It might seem unlikely that a place designed for the departed could be teeming with life. Cemeteries have a long history of serving the dual purpose of honoring the deceased while also proving a space for the living to gather and grieve in the embrace of nature. Touted as some of the earliest public parks in the country— with mature trees, open grasslands, meadows of wildflowers—cemeteries are also attractive to birds and wildlife. In an age of distractions and disconnection, cemeteries create a sense of place where visitors can reconnect with nature while exploring the cultural history of a region. For bird watchers, cemeteries offer easy walking, open spaces to peer into habitats, and a peaceful place to feel the breeze and listen to the quiet conversations of nature.
Cemetery Birding builds upon the unique and approachable experiences introduced in Jennifer L. Bristol’s first book, Parking Lot Birding. While cemeteries offer accessible places to bird watch, Bristol highlights the need to tread carefully and ethically when exploring these sacred spaces. Her treatment of each of the nearly 100 locations provides information about what birds can be observed in various seasons and offers readers a snapshot of the cemetery and community’s history. Filled with rich photos, Bristol deciphers headstone symbolism in “Tombstone Tales” and offers fun facts about individual species of birds in “Tombstone Tails.” Locations range from the heart of Houston to the wide-open spaces of West Texas and every ecoregion in between.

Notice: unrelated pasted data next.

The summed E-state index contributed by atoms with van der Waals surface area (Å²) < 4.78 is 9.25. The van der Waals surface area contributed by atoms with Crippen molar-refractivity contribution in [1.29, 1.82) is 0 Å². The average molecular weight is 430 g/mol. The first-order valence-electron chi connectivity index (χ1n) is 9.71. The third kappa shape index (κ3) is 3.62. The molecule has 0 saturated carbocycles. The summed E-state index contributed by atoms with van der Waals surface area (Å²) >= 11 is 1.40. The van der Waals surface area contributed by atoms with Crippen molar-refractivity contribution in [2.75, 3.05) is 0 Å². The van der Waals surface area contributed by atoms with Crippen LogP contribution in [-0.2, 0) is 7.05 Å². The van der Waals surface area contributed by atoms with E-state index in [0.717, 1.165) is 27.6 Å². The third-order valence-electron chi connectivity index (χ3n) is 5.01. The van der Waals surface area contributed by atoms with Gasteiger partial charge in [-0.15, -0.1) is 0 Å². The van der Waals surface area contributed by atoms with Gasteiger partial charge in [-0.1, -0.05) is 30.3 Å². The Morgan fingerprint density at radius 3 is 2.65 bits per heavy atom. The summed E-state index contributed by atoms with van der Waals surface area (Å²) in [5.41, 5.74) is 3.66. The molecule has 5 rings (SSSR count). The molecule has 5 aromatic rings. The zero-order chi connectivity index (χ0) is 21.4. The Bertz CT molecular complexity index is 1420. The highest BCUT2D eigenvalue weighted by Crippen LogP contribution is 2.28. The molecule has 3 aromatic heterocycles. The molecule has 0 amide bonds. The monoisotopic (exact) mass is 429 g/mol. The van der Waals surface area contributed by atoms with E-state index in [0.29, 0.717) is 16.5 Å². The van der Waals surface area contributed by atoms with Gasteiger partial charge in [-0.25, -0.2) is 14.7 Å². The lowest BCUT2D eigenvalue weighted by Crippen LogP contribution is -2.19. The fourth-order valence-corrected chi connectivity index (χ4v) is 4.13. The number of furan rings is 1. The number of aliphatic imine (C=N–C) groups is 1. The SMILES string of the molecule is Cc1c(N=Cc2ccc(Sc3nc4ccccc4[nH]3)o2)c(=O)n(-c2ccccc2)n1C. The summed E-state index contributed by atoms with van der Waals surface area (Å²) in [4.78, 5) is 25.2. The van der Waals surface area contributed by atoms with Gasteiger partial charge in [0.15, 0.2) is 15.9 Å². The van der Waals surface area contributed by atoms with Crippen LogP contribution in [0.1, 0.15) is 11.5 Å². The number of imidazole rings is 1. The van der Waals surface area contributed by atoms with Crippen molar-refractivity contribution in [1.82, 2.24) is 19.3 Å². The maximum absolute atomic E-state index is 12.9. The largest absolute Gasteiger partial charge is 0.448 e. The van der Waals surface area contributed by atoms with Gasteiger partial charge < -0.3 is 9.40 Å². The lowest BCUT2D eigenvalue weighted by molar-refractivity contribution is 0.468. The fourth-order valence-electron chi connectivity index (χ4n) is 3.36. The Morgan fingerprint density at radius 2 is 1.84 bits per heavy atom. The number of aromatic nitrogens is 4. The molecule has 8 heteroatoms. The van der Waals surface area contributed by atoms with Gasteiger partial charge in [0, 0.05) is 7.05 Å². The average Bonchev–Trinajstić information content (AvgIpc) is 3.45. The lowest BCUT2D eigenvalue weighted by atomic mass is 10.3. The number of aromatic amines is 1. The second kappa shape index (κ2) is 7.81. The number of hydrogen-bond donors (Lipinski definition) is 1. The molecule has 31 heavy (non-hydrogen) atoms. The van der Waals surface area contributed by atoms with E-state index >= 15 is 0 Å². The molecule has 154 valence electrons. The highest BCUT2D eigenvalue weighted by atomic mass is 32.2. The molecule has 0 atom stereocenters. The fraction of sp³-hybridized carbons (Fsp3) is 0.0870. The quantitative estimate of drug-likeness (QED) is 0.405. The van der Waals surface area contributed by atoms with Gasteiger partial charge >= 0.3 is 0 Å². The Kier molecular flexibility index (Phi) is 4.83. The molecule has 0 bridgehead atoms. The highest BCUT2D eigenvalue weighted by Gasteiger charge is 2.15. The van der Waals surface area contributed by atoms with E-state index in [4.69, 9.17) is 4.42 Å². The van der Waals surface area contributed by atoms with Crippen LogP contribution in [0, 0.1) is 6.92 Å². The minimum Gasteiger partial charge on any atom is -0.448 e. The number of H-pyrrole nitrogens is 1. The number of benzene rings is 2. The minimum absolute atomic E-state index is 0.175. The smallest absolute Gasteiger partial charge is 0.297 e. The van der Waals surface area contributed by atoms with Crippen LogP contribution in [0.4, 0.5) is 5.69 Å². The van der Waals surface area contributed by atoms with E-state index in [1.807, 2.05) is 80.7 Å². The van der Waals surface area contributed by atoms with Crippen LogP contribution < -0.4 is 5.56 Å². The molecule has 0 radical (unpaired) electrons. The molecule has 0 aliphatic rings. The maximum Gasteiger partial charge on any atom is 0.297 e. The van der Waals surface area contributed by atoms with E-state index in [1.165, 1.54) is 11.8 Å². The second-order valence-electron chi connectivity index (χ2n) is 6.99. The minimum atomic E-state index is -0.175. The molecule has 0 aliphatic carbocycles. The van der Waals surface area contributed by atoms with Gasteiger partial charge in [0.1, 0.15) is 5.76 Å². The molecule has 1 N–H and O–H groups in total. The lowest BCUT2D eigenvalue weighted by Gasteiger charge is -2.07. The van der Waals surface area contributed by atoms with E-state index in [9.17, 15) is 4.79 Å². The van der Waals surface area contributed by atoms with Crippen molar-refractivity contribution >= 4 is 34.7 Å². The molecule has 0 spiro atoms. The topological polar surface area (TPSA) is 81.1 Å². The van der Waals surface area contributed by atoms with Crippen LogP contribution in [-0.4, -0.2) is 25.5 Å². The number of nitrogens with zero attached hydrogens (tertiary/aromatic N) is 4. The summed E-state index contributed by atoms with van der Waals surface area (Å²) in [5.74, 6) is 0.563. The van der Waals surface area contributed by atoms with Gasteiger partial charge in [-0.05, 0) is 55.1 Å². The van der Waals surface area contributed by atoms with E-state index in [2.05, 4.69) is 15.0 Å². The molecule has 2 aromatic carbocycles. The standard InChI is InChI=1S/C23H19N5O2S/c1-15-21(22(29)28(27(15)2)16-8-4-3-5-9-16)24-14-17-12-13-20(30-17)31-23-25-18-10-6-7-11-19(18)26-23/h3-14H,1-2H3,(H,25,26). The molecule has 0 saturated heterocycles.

The Texas Experience, Books made possible by Sarah '84 and Mark '77 Philpy
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Published by Texas A&M University Press